Jackson's Bob Braun and collaborators report new insights in sperm formation

Date: April 2, 2010
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Bar Harbor, Maine -- In research that could have important implications for understanding male infertility as well as novel approaches to a male contraceptive, Jackson Laboratory Professor Bob Braun, Ph.D., with colleagues in Japan, showed that there's more than one way a man's body can make a sperm.

"In a single heartbeat, a man produces 1,500 sperm cells," says Braun, noting that this is a feat that requires a very robust stem cell system. "We formerly believed that sperm formation followed a one-way path of specialization from stem cells to mature sperm. Instead, we've found that there are multiple, and reversible, paths from stem cell to differentiation."

Braun and colleagues utilized live imaging and lineage analysis techniques to find that, instead of a homogenous stem cell population, it is a smaller subpopulation of single spermatogonia that exist as the normal stem cell pool. However, that is not the only store of stem cells. Intermediate germ cells--somewhere between stem cell and sperm--can serve as another stem cell pool, for example, in conditions of tissue damage and regeneration. Hence, the fate of differentiating spermatagonial populations is not set in stone and can be reversible.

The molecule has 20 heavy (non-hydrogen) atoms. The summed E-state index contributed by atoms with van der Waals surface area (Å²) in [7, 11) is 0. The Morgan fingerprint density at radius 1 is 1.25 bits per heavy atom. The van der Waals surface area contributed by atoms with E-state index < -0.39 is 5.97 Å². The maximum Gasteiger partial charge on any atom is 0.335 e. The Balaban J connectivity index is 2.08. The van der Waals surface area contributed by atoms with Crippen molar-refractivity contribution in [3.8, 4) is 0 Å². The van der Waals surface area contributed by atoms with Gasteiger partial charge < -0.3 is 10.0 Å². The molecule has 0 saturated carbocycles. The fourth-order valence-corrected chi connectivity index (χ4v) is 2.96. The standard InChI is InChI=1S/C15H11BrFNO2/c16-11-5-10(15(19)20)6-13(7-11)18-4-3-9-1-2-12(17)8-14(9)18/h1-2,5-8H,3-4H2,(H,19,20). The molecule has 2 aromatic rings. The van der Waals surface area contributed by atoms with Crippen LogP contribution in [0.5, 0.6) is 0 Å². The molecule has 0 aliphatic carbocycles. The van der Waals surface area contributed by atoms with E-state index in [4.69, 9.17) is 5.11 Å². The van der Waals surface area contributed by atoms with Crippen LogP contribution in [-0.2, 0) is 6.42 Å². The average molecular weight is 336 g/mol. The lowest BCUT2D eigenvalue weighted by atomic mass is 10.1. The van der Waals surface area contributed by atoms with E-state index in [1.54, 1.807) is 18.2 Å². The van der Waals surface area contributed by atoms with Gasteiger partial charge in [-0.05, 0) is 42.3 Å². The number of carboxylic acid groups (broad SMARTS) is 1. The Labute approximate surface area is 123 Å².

According to Braun, the results were unexpected. "These findings improve our understanding of how sperm cells are generated from stem cells, but also lend more mystery to the question of what a stem cell really is."

Braun, a reproductive biologist who is also associate director of The Jackson Laboratory for research, collaborated with researchers at Kyoto University, the Graduate University for Advanced Studies in Okazaki, and the National Institutes for Natural Sciences in Okazaki. Their research was published in the April 2 edition of the journal Science, and on the Science Express website on March 18.

The Jackson Laboratory is an independent, nonprofit biomedical research institution based in Bar Harbor, Maine, with a facility in Sacramento, Calif. Its mission is to discover the genetic basis for preventing, treating and curing human diseases, and to enable research and education for the global biomedical community.

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Nakagawa et al.: Functional hierarchy and reversibility within the murine spermatogenic stem cell compartment. Science, Vol. 328.  no. 5974,  pp. 62-67, DOI: 10.1126/science.1182868

Read a National Geographic News article on this research

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